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Labour seeks review of how Parliament operates during pandemic

Shadow transport secretary Jim McMahon said that MPs having to form a queue in order to vote is an inefficient way of working.

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Parliament has had to adapt during the current pandemic (Nick Ansell/PA)

Parliament has had to adapt during the current pandemic (Nick Ansell/PA)

Parliament has had to adapt during the current pandemic (Nick Ansell/PA)

The way that Parliament works needs to be reviewed during the current coronavirus pandemic, it has been suggested.

Speaking on Sky News’ Sophy Ridge programme following a week in which MPs were required to queue in order to vote, Labour’s Jim McMahon backed a return to electronic voting.

The shadow transport secretary also questioned the Government’s decision to wait until June 15 to make the wearing of a face covering compulsory on public transport in England.

Aside from it being unsafe in my view, it’s often a massively inefficient way of workingJim McMahon, Shadow Transport Secretary

He said: “I’ll be coming down on Monday from the North West – where the R (transmission) rate is a huge concern for people here – down to London.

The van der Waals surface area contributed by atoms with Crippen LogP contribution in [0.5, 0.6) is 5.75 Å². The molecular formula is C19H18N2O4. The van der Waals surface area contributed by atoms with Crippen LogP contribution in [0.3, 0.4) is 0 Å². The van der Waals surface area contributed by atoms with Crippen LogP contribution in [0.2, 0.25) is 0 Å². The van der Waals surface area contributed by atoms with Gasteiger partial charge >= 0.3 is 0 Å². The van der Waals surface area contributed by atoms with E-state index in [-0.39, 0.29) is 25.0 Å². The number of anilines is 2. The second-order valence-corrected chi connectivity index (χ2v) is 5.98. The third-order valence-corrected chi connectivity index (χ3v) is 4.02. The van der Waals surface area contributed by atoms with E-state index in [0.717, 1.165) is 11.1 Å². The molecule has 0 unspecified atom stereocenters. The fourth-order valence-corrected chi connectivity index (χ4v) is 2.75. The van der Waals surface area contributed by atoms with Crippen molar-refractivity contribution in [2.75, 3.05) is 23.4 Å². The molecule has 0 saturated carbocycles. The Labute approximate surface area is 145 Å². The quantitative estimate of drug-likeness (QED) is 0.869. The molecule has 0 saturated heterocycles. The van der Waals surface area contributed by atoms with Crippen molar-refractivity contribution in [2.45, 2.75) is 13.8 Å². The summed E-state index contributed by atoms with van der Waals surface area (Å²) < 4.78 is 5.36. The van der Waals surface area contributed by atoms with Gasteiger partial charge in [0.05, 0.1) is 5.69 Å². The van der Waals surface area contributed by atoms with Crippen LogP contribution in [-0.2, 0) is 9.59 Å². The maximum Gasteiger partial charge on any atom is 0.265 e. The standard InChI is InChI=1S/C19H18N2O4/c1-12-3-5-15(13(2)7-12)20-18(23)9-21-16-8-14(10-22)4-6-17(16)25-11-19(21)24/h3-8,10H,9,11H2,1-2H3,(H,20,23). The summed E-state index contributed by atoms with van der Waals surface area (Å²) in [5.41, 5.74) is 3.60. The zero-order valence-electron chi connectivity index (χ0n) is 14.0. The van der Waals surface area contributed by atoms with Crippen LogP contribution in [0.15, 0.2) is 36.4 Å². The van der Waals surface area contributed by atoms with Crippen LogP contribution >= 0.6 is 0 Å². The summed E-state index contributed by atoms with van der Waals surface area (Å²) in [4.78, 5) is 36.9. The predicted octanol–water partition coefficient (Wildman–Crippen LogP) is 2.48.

“I think the question is, well why wait? Face coverings are now required to keep people safe on public transport, why wait a week? Am I more or less of a risk this Monday than I’ll be the following Monday?”

He continued: “I do think we need to review the way that Parliament works. The frustration with Parliament of course is if it’s at all avoidable, then it should be avoided and we can vote electronically, we can vote in 15 seconds, we don’t have to be queuing up for 40 minutes.

“Aside from it being unsafe in my view, it’s often a massively inefficient way of working.”

Mr McMahon also said that concerns around the number of people gathering for anti-racism protests need to be “put into perspective” when considering MPs voting in person in Parliament last week.

He said: “I’m very clear that we are really fearful that we’re going to get a second spike in the virus.

“We are not out of the woods at all. Hundreds of people are still dying every day in this country and we all need to play our part individually and collectively to make sure that we don’t risk that.”

Mr McMahon added: “In terms of equity, MPs were in Parliament lining up, often breaking social distancing because of the pinch points, in terms of upholding our democratic responsibility.

“We all need to understand that peaceful assembly is also a very important part of our democratic process as well.

“And so of course, we don’t want anybody to break social distancing, we want to make sure that we control the virus, but we also need to put it into perspective as well.”

PA